MR. STUPLINSKI: I think you have a complete report.
THE COURT: Was any of the money recovered?
MR. STUPLINSKI: No, $19,000 was taken but not recovered.
THE COURT: Was there more than one person involved?
MR. STUPLINSKI: No, McCune was alone.
THE COURT: All right, step aside and we'll call you back.
(After an interval the Defendant reappeared before the court.)
THE COURT: Now I must ask counsel and Mr. McCune directly if there is anything he wishes to say at this time as to why he should not be sentenced?"
Counsel then made a statement in an attempt at mitigation. The court then made a statement concerning the two robberies and said:
"On the Rule 20 case sentenced to 15 years, and the case here in Ohio 15 years, and they shall run consecutively, and that is all, gentlemen."
Inferences of knowledge may be drawn from certain facts shown on the record. The appellant was represented by privately retained counsel; he had entered a plea to a similar charge about five weeks earlier and he does not challenge that plea; he had been in court before and could be presumed to have understood court procedure and he entered the plea himself. The presentence report indicated that the defendant admitted the robbery of the New Castle Bank and that he was willing to enter a plea of guilty under Rule 20. Whether the probation officer got this from McCune, or the F.B.I. agent, is not indicated. However, in consideration of all the facts of this case we do not believe such inferences are conclusive.
So far as the record shows the appellant did not have advice of his retained counsel in the interrogation by the F.B.I. agent, in signing the waiver or in entering the plea of guilty. Rule 20 provides an unusual procedure. It enables a defendant to dispose of an indictment or information in a District other than where the offense occurred — but only by a plea of guilty. So far as the record goes it does not show that the procedure of Rule 20 or its consequences were ever explained to the appellant at the time he was asked to sign the "Consent to Transfer Case for Plea and Sentence". Neither did the trial judge make any explanation to him. It should have been explained to him that if he wished to plead "not guilty" the case would have to be sent back to the Western District of Pennsylvania.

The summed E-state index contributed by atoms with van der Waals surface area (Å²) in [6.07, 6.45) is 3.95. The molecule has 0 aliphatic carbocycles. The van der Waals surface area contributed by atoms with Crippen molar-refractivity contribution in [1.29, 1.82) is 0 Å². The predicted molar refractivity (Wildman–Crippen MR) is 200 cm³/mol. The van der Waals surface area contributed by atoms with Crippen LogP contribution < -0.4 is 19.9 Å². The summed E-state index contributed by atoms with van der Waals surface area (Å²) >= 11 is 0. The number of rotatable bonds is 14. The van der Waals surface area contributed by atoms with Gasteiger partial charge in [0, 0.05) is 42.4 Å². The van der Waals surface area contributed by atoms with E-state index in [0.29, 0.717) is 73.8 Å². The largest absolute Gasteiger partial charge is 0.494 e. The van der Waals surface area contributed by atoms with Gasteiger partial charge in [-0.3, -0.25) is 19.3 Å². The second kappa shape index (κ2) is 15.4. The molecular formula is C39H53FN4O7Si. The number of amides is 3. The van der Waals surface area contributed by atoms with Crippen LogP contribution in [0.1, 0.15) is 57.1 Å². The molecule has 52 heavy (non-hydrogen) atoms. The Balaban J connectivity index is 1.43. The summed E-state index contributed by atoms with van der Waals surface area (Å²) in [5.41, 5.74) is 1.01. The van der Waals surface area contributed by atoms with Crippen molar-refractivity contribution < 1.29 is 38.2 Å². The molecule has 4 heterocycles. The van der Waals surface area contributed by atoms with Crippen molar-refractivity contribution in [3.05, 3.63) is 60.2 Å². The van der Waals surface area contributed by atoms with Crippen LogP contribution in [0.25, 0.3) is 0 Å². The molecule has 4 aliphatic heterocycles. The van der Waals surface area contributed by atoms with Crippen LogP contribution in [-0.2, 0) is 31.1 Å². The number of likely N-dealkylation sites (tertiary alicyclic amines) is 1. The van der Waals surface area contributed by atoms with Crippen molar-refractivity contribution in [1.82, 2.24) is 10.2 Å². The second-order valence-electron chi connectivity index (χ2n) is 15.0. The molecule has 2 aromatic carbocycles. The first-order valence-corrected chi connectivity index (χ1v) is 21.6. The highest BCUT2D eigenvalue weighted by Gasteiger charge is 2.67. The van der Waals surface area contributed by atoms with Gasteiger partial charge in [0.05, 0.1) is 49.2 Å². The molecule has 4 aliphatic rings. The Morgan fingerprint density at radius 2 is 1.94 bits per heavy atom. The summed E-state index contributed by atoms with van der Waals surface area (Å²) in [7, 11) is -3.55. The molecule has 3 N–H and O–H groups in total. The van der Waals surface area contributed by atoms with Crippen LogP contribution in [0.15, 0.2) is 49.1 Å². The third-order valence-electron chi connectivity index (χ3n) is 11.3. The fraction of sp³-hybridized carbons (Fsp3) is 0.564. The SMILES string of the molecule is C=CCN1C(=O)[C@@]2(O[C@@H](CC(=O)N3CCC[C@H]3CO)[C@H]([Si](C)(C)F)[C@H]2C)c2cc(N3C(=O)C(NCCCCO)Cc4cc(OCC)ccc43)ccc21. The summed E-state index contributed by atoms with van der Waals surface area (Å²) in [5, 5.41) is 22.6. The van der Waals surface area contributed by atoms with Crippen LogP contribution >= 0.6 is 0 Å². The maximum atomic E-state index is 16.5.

Rule 11 of the Federal Rules of Criminal Procedure provides:
"The court may refuse to accept a plea of guilty, and shall not accept such plea * * * without first addressing the defendant personally and determining that the plea is made voluntarily with understanding of the nature of the charge and the consequences of the plea."
According to the transcript of the proceedings before the court there was no compliance with this rule. Five or six questions addressed to the appellant personally at the time of his appearance before the court might have precluded the appellant's motion in this case and this appeal.
Under the circumstances we must remand the case to the District Court with instructions to conduct a hearing.
For the information of the appellant we call his attention to Section 1914(a), Title 28 U.S.C., which provides in part:
"The clerk of each district court shall require the parties instituting any civil action, suit or proceeding in such court, whether by original process, removal or otherwise, to pay a filing fee of $15, except that on application for a writ of habeas corpus the filing fee shall be $5."
A motion under Section 2255 is a civil action and the clerk has no choice but to charge a $15.00 filing fee unless by leave of court it is filed in forma pauperis. Why Congress did not include a motion under Section 2255 in the exception with habeas corpus is not a concern of the courts.